Women in management roles more likely to be discriminated than men

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Employee survey highlights gender inequality issues in Irish workplace

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13 September 2019 | 0

Women in management roles are more likely than men to have experienced discrimination at work, according to Workhuman. The Irish-American technology company found that 32% of women have faced workplace discrimination, compared to 25% of men.

The 2019 International Employee Survey Report was designed to better understand employee motivations and to improve work cultures. It involved more than 3,500 participants in Ireland, United Kingdom, United States and Canada.

Across the board, 26% of workers have felt discriminated against at some point in their career. The main reasons for this were age (52%), gender identity (30%), race (29%), political views (20%) and sexual orientation (9%).

Looking at individual sectors, 50% of women working in IT and 100% in hospitality said hiring or promotion decisions in their company are based on gender and/or race.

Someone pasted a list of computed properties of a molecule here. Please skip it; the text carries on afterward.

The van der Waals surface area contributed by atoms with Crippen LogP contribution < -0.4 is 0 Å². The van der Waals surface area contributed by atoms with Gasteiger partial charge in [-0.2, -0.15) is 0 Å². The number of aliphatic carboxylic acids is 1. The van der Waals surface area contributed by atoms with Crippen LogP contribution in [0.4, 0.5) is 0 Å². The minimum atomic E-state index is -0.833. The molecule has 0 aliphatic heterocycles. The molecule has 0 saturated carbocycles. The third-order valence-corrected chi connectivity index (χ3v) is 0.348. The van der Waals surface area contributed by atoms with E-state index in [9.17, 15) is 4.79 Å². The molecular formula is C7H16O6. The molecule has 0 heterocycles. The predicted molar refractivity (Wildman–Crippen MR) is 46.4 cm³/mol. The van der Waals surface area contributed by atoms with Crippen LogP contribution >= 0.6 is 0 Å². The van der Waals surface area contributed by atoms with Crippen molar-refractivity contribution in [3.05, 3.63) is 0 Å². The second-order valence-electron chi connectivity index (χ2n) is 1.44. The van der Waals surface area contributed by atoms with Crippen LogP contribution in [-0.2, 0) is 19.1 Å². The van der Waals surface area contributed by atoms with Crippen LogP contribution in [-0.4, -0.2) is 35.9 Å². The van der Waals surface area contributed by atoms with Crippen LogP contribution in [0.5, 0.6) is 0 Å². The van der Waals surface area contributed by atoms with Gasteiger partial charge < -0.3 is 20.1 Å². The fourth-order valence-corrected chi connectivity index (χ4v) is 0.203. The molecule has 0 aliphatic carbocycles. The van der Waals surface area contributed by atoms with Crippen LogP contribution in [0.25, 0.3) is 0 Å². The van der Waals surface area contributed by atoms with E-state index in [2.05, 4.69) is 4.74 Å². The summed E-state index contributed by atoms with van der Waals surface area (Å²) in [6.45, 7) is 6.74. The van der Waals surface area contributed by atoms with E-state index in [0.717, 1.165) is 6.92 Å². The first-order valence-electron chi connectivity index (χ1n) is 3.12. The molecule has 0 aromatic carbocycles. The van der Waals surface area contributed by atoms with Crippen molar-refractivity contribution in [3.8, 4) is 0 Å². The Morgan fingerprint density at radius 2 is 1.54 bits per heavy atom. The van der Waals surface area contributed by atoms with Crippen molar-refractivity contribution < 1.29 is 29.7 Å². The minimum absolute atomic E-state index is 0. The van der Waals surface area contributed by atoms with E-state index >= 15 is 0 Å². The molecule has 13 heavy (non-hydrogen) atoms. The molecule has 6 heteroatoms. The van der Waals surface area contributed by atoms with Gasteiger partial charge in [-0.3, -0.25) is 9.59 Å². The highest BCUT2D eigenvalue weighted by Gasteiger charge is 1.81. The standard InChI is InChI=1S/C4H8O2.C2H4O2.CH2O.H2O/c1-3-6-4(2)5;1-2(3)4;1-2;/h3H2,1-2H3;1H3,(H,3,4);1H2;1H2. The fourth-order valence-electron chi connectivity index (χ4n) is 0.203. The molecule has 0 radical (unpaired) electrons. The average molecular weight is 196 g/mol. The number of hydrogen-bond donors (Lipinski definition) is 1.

It highlighted that men are twice as likely as women to be in senior management or executive roles. Over half (53%) of those men have received an annual bonus of over €1,000, compared to 27% of women in the same positions.

As well as receiving lower compensation, working in senior or executive roles takes a personal toll; 23% of women do not have a good work/life balance, 14% of men said the same.

Further, 51% of women and 47% of men in middle and front-line management positions say a manager has taken credit for their work.

“The stark findings in this report show that Ireland, among other markets around the world, has a way to go before we can say there is gender equity in every workplace,” said Niamh Graham, vice president of global HR, Workhuman.

“This survey helps us understand the problems but also points to how we can improve workplace cultures. Employees want to work at organisations where they feel appreciated, recognised and do meaningful work. Embedding a positive culture of recognition, gratitude and allowing people to be themselves at work will help employees thrive and help employers improve relationships, retention of workers, and the organisation’s productivity.” 

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